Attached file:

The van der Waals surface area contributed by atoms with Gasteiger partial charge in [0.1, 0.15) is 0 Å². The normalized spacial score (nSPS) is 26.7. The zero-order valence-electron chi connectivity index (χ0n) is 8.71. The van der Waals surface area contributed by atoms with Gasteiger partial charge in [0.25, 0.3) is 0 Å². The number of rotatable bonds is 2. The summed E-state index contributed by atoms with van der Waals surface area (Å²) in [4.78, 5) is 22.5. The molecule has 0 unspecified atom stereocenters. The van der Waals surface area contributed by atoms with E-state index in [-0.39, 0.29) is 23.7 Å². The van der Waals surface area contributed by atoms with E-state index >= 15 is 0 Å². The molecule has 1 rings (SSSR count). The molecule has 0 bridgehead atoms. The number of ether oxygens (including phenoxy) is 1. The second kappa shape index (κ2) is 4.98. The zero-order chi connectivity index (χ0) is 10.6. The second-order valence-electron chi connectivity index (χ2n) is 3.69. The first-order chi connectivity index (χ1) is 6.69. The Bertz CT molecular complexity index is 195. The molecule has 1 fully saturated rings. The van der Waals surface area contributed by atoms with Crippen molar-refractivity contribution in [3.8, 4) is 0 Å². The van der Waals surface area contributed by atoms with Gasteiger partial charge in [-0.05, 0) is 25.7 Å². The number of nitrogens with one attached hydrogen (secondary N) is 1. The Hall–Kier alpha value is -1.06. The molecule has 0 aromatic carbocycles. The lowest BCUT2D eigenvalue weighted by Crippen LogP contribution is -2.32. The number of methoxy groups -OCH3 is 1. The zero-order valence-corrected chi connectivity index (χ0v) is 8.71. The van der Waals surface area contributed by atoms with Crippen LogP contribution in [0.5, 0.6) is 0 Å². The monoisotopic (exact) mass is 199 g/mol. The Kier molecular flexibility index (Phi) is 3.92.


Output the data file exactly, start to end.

The van der Waals surface area contributed by atoms with Gasteiger partial charge in [0.1, 0.15) is 0 Å². The normalized spacial score (nSPS) is 26.7. The zero-order valence-electron chi connectivity index (χ0n) is 8.71. The van der Waals surface area contributed by atoms with Gasteiger partial charge in [0.25, 0.3) is 0 Å². The number of rotatable bonds is 2. The summed E-state index contributed by atoms with van der Waals surface area (Å²) in [4.78, 5) is 22.5. The molecule has 0 unspecified atom stereocenters. The van der Waals surface area contributed by atoms with E-state index in [-0.39, 0.29) is 23.7 Å². The van der Waals surface area contributed by atoms with E-state index >= 15 is 0 Å². The molecule has 1 rings (SSSR count). The molecule has 0 bridgehead atoms. The number of ether oxygens (including phenoxy) is 1. The second kappa shape index (κ2) is 4.98. The zero-order chi connectivity index (χ0) is 10.6. The second-order valence-electron chi connectivity index (χ2n) is 3.69. The first-order chi connectivity index (χ1) is 6.69. The Bertz CT molecular complexity index is 195. The molecule has 1 fully saturated rings. The van der Waals surface area contributed by atoms with Crippen molar-refractivity contribution in [3.8, 4) is 0 Å². The van der Waals surface area contributed by atoms with Gasteiger partial charge in [-0.05, 0) is 25.7 Å². The number of nitrogens with one attached hydrogen (secondary N) is 1. The Hall–Kier alpha value is -1.06. The molecule has 0 aromatic carbocycles. The lowest BCUT2D eigenvalue weighted by Crippen LogP contribution is -2.32. The number of methoxy groups -OCH3 is 1. The zero-order valence-corrected chi connectivity index (χ0v) is 8.71. The van der Waals surface area contributed by atoms with Crippen LogP contribution in [0.5, 0.6) is 0 Å². The monoisotopic (exact) mass is 199 g/mol. The Kier molecular flexibility index (Phi) is 3.92.